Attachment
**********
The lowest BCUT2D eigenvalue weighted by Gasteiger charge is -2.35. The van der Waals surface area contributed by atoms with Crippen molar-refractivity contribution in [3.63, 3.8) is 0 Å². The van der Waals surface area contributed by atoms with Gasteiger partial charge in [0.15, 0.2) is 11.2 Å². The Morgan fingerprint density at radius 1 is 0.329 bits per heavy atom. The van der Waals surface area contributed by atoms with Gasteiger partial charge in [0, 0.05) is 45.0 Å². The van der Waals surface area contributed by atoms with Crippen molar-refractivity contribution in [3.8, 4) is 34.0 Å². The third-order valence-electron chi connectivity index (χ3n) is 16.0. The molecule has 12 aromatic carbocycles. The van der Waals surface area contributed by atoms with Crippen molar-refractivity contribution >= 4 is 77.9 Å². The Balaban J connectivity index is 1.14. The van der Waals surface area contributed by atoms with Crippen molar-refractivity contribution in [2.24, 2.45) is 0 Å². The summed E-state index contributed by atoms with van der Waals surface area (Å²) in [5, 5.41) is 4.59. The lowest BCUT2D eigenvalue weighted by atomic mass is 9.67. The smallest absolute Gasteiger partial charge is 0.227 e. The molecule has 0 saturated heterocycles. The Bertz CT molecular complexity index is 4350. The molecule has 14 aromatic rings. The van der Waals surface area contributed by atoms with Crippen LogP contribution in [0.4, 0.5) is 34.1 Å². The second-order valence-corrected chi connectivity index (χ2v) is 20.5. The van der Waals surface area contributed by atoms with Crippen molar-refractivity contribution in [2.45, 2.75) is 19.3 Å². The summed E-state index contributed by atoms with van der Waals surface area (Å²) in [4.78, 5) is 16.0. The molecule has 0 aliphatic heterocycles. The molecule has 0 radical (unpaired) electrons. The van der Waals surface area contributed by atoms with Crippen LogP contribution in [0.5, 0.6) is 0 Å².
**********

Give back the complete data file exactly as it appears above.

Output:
The lowest BCUT2D eigenvalue weighted by Gasteiger charge is -2.35. The van der Waals surface area contributed by atoms with Crippen molar-refractivity contribution in [3.63, 3.8) is 0 Å². The van der Waals surface area contributed by atoms with Gasteiger partial charge in [0.15, 0.2) is 11.2 Å². The Morgan fingerprint density at radius 1 is 0.329 bits per heavy atom. The van der Waals surface area contributed by atoms with Gasteiger partial charge in [0, 0.05) is 45.0 Å². The van der Waals surface area contributed by atoms with Crippen molar-refractivity contribution in [3.8, 4) is 34.0 Å². The third-order valence-electron chi connectivity index (χ3n) is 16.0. The molecule has 12 aromatic carbocycles. The van der Waals surface area contributed by atoms with Crippen molar-refractivity contribution >= 4 is 77.9 Å². The Balaban J connectivity index is 1.14. The van der Waals surface area contributed by atoms with Crippen molar-refractivity contribution in [2.24, 2.45) is 0 Å². The summed E-state index contributed by atoms with van der Waals surface area (Å²) in [5, 5.41) is 4.59. The lowest BCUT2D eigenvalue weighted by atomic mass is 9.67. The smallest absolute Gasteiger partial charge is 0.227 e. The molecule has 0 saturated heterocycles. The Bertz CT molecular complexity index is 4350. The molecule has 14 aromatic rings. The van der Waals surface area contributed by atoms with Crippen LogP contribution in [0.4, 0.5) is 34.1 Å². The second-order valence-corrected chi connectivity index (χ2v) is 20.5. The van der Waals surface area contributed by atoms with Crippen molar-refractivity contribution in [2.45, 2.75) is 19.3 Å². The summed E-state index contributed by atoms with van der Waals surface area (Å²) in [4.78, 5) is 16.0. The molecule has 0 aliphatic heterocycles. The molecule has 0 radical (unpaired) electrons. The van der Waals surface area contributed by atoms with Crippen LogP contribution in [0.5, 0.6) is 0 Å².